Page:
It’s arguable that no grades matter as a first principle; they matter only insofar as they provide some evidence that one has mastered the material in the course and fulfilled its requirements (which may include, say, turning in work on time). This could have implications for future educational opportunities or employment.
In a Ph.D. program, grades do not matter at all beyond fulfilling the minimum requirements (if they exist). If you impress a professor in class, perhaps they will matter indirectly if said professor ends up on your committee or you’d like to collaborate with them. Or not. No one cares about your grades.
What matters more is what you research, its contribution to relevant scholarship and fields, and the degree to which it aligns with the agenda of the organizations you plan to apply to. Also, given the competitive environment, how well you can demonstrate that you can balance this with other schedules, e.g., publications, grant money-raising, visiting fellowships elsewhere, maybe teaching is also really important. In other words, can you demonstrate that you can stay on top of your thesis while doing other meaningful scholarly work simultaneously?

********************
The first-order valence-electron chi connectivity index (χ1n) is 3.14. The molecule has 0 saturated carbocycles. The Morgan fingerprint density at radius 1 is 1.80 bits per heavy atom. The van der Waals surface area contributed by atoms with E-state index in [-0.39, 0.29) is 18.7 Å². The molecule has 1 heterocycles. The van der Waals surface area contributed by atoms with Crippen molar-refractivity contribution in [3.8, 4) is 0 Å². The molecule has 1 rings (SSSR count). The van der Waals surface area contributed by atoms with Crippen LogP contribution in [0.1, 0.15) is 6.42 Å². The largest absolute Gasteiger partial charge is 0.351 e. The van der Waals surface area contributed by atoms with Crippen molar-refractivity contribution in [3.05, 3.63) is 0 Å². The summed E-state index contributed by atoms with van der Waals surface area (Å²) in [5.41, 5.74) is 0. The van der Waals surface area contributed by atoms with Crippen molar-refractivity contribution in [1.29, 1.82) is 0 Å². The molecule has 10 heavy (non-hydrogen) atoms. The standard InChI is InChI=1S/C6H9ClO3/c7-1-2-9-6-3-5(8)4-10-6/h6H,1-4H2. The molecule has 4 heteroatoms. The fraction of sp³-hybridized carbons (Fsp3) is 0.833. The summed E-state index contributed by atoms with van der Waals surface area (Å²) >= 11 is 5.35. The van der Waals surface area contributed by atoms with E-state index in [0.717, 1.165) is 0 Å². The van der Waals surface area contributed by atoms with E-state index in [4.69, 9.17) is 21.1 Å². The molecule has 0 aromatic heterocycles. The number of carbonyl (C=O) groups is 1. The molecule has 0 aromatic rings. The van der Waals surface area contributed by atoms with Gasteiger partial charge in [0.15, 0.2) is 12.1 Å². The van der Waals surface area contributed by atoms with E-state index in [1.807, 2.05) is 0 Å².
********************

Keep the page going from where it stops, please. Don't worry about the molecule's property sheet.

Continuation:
Every certified credential is valuable for following a career so is a Ph.D. Now, as for grades, especially for a Ph.D., research value and paper awards matter more than grades. For Bachelor’s and Master’s, grades should matter primarily.
Hereâ€™s the other side of the â€śgrades donâ€™t matterâ€ť canard or trope:
- First, you can’t keep your scholarship or position in the program without a certain GPA.
- It’s worth mentioning that if you don’t have the passion for learning the basics of the discipline, which is to say, get at least decent grades; it is hard to have a quality dissertation.
In most countries, Ph.D. students don’t take any courses. Canada and the United States for example are exceptions, but it is a rule in other countries. Second, you need to pass and meet your advisersâ€™ expectations. In the programs, a B is a passing grade; in some Ph.D. programs, two Câ€™s would earn you a quick end to your time in the program. Third, most faculty members never look at grades when reviewing applications; grades donâ€™t matter to them.
Grades matter during your time as a student. All programs in the US have a minimum GPA that must be maintained to stay in good standing. The GPA required for core classes may be higher than the overall GPA. After you have graduated with a Ph.D., grades will only matter if you are seeking your first job with a commercial company that is just seeking people who are smart and are ignorantly playing averages. Everywhere else (universities and companies which understand the value of a Ph.D.) will look at your publications, not your GPA.